Abkhaz is a North West Caucasian language related to Abaza, Adyghe, Kabardian and Ubykh. About 100,000 people speak Abkhaz in Abkhazia, an autonomous republic within Georgia. There are also Abkhaz speakers, perhaps hundreds of thousands, in Turkey, the republic of Adjara in Georgia, Syria, Jordan, Germany and the USA.
There are two main dialects of Abkhaz: the northern Bzâp dialect and the southern Abz'âwa dialect, upon which literary Abkhaz is based.
Abkhaz first appeared in writing in 1862/3 in the Cyrillic alphabet using a spelling system based on the Bzâp dialect and devised by the Russian soldier-linguist Baron Peter von Uslar. Other spelling systems using the Georgian, Latin, and Cyrillic alphabets appeared during the 20th century. The current Cyrillic-based system, which has been in use since 1954, is considered somewhat cumbersome with its 14 extra letters for consonants and its inconsistencies. Recently there have been suggestions that a new Latin-based spelling system should be created.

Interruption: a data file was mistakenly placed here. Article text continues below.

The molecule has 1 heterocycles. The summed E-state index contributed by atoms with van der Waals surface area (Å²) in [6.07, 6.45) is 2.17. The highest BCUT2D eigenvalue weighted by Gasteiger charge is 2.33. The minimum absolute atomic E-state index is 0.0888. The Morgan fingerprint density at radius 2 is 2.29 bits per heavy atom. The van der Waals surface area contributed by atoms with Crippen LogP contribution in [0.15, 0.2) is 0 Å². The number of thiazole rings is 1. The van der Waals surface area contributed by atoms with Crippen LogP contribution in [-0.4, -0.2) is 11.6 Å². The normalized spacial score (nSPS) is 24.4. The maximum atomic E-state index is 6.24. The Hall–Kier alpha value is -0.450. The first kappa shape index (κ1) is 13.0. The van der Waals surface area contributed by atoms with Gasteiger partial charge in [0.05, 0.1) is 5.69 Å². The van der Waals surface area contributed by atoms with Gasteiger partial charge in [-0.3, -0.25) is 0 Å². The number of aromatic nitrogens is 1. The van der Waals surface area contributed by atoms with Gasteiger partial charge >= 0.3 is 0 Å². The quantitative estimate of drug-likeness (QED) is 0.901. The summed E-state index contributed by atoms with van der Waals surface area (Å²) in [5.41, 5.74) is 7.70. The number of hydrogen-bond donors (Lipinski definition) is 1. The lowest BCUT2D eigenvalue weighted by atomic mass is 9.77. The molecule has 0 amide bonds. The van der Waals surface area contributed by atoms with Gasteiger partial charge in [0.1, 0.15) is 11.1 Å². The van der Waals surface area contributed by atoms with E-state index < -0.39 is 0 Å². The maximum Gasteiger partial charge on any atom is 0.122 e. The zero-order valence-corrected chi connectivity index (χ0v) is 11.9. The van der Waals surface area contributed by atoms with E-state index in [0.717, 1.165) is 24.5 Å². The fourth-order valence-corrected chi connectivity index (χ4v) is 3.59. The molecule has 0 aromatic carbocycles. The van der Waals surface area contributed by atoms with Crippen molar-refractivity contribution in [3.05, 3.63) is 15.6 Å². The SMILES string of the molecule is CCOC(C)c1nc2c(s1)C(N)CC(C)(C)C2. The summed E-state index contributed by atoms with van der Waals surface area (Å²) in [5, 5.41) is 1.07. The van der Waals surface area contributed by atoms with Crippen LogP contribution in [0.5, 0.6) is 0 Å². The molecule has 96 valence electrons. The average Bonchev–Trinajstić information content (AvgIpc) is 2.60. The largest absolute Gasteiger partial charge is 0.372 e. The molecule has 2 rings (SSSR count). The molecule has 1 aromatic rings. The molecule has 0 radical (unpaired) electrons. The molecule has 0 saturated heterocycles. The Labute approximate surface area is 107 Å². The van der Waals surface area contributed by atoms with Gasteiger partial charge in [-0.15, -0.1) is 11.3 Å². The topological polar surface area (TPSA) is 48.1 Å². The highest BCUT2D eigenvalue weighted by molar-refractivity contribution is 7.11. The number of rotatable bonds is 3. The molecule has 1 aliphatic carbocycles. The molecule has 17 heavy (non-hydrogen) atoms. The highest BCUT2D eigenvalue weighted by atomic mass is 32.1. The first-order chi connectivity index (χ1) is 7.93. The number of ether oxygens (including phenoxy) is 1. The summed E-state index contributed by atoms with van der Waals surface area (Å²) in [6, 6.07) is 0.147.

The first ever novel in Abkhaz was written by Dârmit' Gulia (1874-1960), who is regarded as the Father of Abkhaz Literature. He also founded the first Abkhaz newspaper, wrote poety, plays, translations, historical and ethnographical writings and lectured on Abkhaz at Tbilisi University.